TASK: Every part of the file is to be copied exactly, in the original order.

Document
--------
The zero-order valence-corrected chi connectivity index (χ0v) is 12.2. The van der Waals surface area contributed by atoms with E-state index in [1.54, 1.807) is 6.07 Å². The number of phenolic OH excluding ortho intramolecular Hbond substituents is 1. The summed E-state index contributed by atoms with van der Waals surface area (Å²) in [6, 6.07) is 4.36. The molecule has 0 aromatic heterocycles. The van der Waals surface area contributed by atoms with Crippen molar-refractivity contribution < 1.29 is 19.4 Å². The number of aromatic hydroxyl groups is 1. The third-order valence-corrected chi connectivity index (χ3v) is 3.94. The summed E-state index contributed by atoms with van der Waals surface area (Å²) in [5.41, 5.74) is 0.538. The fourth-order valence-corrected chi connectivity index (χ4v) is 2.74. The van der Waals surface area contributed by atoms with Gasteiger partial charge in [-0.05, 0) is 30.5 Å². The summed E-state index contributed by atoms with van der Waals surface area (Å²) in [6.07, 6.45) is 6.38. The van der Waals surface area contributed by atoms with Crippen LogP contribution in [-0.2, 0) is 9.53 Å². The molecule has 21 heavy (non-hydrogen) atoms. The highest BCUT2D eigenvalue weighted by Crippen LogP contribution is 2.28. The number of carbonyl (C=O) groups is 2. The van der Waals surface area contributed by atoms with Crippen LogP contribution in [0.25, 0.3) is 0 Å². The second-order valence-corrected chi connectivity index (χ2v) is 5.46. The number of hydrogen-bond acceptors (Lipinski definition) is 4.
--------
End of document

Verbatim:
The zero-order valence-corrected chi connectivity index (χ0v) is 12.2. The van der Waals surface area contributed by atoms with E-state index in [1.54, 1.807) is 6.07 Å². The number of phenolic OH excluding ortho intramolecular Hbond substituents is 1. The summed E-state index contributed by atoms with van der Waals surface area (Å²) in [6, 6.07) is 4.36. The molecule has 0 aromatic heterocycles. The van der Waals surface area contributed by atoms with Crippen molar-refractivity contribution < 1.29 is 19.4 Å². The number of aromatic hydroxyl groups is 1. The third-order valence-corrected chi connectivity index (χ3v) is 3.94. The summed E-state index contributed by atoms with van der Waals surface area (Å²) in [5.41, 5.74) is 0.538. The fourth-order valence-corrected chi connectivity index (χ4v) is 2.74. The van der Waals surface area contributed by atoms with Gasteiger partial charge in [-0.05, 0) is 30.5 Å². The summed E-state index contributed by atoms with van der Waals surface area (Å²) in [6.07, 6.45) is 6.38. The van der Waals surface area contributed by atoms with Crippen LogP contribution in [-0.2, 0) is 9.53 Å². The molecule has 21 heavy (non-hydrogen) atoms. The highest BCUT2D eigenvalue weighted by Crippen LogP contribution is 2.28. The number of carbonyl (C=O) groups is 2. The van der Waals surface area contributed by atoms with Crippen LogP contribution in [0.25, 0.3) is 0 Å². The second-order valence-corrected chi connectivity index (χ2v) is 5.46. The number of hydrogen-bond acceptors (Lipinski definition) is 4.